Breast Cancer Decision App

How might we give breast cancer patients the right education at the right time to allow them to make treatment decisions that are best for them

  Prototype created by Breast Cancer clinical team during a design bootcamp weekend

Prototype created by Breast Cancer clinical team during a design bootcamp weekend

WORK AT
Mayo Clinic - Center for Innovation

TIMELINE
12 months

ROLE
Lead Service Designer / Design researcher
UX/UI Designer
Product Owner / Vendor relations
Managed Design Intern

 

ACTIVITIES
Patient / Family / Care Team interviews
Patient / Provider observations
Workshop facilitation
Wireframing
Site mapping
Synthesis presentation
Secondary research / literature review

OUTCOME
iPad application was created and iPads were given to 500 breast cancer patients for a research study. The study was across main Mayo Clinic sites and two Mayo Clinic Health Systems.


I was the service designer on a three person team of a project manager and clinical coordinator. We provided funding and support to people within Mayo who had innovative ideas. The head of the breast cancer department had a digital educational tool used in appointments and wanted to make it a patient decision tool. Our team started first with a project blueprint workshop to understand the team's purpose and goals, any risks their project faced and next step activities. 


Research phase and patient quotes

  Breast Cancer survivor map of her experience

Breast Cancer survivor map of her experience

  Breast Cancer survivor map of her experience

Breast Cancer survivor map of her experience


KEY INSIGHTS

  1. Patients are anxious and overwhelmed, information has to be staged: When a patient gets a diagnosis of cancer everything starts to blur together and they don't have capacity to retain information given to them, especially when it's delivered all at once in a 30 minute appointment. 
  2. Providers aren't filtering information to make it relevant to a patient: Patients are given information about every type of breast cancer and because they are anxious and overwhelmed they don't remember what facts were specific to them.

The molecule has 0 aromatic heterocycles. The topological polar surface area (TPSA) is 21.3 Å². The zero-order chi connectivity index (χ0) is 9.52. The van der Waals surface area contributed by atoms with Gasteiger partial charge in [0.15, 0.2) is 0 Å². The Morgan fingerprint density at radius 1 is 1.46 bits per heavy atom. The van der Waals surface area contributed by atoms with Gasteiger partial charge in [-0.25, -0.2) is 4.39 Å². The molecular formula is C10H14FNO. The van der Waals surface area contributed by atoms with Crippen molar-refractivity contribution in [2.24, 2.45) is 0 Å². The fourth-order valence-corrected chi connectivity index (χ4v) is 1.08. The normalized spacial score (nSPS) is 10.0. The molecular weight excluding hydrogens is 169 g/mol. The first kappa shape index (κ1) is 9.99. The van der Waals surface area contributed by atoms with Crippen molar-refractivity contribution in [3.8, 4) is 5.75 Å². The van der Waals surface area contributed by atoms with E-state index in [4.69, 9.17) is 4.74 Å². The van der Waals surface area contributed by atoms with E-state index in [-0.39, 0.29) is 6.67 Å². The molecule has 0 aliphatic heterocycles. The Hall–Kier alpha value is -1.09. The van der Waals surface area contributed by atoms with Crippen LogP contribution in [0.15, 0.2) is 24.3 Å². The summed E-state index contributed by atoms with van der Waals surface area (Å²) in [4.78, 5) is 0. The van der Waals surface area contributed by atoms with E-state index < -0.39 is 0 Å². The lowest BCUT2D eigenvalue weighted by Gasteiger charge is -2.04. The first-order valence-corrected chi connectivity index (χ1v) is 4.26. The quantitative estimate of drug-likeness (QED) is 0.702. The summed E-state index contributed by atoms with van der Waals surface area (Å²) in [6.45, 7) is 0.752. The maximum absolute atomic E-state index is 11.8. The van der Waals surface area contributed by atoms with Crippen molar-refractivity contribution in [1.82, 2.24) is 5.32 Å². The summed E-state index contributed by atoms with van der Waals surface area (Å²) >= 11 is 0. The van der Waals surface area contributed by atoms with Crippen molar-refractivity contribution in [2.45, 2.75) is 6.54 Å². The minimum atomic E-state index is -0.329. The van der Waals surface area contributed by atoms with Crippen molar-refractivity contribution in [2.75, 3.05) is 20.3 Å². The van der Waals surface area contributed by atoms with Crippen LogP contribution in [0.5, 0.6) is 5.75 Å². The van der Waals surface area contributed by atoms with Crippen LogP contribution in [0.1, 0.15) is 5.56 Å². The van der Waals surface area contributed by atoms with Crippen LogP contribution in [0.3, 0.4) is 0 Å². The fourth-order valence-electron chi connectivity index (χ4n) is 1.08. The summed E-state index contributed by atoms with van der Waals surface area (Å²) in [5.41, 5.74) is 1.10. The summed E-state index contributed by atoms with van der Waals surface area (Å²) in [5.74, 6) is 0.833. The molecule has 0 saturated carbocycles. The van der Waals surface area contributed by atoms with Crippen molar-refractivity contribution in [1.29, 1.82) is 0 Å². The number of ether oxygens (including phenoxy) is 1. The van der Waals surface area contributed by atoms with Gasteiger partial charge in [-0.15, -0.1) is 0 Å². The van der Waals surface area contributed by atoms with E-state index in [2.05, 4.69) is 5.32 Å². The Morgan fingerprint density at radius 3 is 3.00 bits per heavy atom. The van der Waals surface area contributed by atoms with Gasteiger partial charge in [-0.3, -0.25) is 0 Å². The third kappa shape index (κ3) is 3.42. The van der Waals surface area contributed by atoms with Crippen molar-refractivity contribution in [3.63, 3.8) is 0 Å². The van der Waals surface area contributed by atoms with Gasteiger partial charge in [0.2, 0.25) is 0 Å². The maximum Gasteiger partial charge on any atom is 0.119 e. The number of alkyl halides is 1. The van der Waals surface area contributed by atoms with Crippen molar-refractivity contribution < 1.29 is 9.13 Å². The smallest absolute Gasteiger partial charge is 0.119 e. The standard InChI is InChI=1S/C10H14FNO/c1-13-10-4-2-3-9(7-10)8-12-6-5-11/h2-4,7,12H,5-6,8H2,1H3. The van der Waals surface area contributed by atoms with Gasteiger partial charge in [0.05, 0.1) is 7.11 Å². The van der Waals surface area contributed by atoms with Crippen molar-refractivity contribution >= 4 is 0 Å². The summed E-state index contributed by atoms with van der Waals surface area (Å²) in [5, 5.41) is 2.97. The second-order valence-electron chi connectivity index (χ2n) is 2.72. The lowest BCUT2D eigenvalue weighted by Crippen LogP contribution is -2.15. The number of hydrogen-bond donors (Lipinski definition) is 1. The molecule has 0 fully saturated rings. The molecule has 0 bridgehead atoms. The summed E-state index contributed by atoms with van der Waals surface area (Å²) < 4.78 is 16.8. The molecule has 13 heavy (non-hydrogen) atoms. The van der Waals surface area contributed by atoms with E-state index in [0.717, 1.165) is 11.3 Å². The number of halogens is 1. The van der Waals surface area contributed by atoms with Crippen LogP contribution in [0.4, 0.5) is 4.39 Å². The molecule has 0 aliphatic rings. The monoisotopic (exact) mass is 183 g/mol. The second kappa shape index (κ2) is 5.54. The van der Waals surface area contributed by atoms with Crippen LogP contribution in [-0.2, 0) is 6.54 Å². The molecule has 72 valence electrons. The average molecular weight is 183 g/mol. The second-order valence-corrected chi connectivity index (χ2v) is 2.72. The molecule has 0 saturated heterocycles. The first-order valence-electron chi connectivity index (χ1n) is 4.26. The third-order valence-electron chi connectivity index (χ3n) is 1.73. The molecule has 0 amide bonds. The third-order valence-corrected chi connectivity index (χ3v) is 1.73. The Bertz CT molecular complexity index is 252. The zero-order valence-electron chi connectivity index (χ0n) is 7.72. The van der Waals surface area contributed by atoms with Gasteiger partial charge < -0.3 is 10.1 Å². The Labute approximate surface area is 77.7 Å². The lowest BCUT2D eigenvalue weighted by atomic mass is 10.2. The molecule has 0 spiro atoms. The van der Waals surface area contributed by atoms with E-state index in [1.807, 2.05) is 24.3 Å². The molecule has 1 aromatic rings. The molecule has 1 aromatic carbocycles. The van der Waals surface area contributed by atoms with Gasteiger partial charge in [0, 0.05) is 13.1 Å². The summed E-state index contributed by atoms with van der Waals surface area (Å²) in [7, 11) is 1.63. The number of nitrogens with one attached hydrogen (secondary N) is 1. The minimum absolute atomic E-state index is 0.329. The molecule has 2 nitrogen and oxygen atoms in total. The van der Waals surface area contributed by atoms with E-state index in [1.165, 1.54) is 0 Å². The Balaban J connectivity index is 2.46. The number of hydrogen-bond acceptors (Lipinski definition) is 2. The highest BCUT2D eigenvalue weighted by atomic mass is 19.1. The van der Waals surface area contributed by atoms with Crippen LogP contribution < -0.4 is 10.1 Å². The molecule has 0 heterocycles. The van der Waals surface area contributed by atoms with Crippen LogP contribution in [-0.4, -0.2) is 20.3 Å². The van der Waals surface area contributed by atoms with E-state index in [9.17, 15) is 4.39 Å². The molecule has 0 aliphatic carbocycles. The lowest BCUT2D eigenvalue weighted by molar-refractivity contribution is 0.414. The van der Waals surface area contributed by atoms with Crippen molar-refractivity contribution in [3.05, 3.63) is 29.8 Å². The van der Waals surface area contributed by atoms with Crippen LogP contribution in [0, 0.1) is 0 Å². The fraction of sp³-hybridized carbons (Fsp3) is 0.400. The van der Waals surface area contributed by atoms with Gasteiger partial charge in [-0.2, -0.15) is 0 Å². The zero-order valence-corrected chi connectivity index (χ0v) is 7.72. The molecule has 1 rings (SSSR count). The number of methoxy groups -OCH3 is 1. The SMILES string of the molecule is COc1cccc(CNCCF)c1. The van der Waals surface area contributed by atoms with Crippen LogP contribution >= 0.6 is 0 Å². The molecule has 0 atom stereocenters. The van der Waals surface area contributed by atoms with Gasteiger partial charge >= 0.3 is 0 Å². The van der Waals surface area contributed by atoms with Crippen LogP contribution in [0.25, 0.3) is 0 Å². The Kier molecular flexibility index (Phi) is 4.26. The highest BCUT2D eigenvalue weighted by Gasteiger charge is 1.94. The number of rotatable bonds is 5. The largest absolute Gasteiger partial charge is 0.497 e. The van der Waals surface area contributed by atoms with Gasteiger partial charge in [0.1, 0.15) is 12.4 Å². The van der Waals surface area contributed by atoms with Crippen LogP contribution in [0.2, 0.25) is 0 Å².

3. Providers are afraid to give specifics in case it backfires on them so timing expectations are left vague: Providers gave broad statements stating that something could take multiple days or weeks for treatments, leaving patients unsure of the actual timeline for treatment. Many did not realize the surgery for breast reconstruction would take a full a year to complete.  
  4. Patient's areas where they needed to make a decision were not clear: Patients were not sure when they actually had a choice to make on their treatment or when they had to follow a doctor's order. 

“I didn’t know I could wait on my reconstruction options until later.” - Patient

Illustration from Cancer Vixen by Marisa Acocella Marchetto

Illustration from Cancer Vixen by Marisa Acocella Marchetto


Based on my interviews, observations and research I created an initial sitemap, wireframes and clickable prototype to gain feedback from cancer survivors and clinical team. I mentored my design intern in creating multiple UI designs. We conducted a heuristic usability test of our prototype, user tested with breast cancer survivors and conducted online usability testing. I identified a vendor to develop our app. I managed the requirements, tested releases and helped navigate how to get the app into iTunes. The app as synced to a provider dashboarder website that allowed all the doctors to see what a patient valued and the decisions they were considering. 

UI mock up with function call outs influenced by research

  Sitemap for patient facing decision app

Sitemap for patient facing decision app

  My first wireframes  -  Balsamiq

My first wireframes - Balsamiq

  My first wireframes - Balsamiq

My first wireframes - Balsamiq

  My first round of UI mockups - Illustrator

My first round of UI mockups - Illustrator

  Final designs done by Take the Wind

Final designs done by Take the Wind

Video of app pilot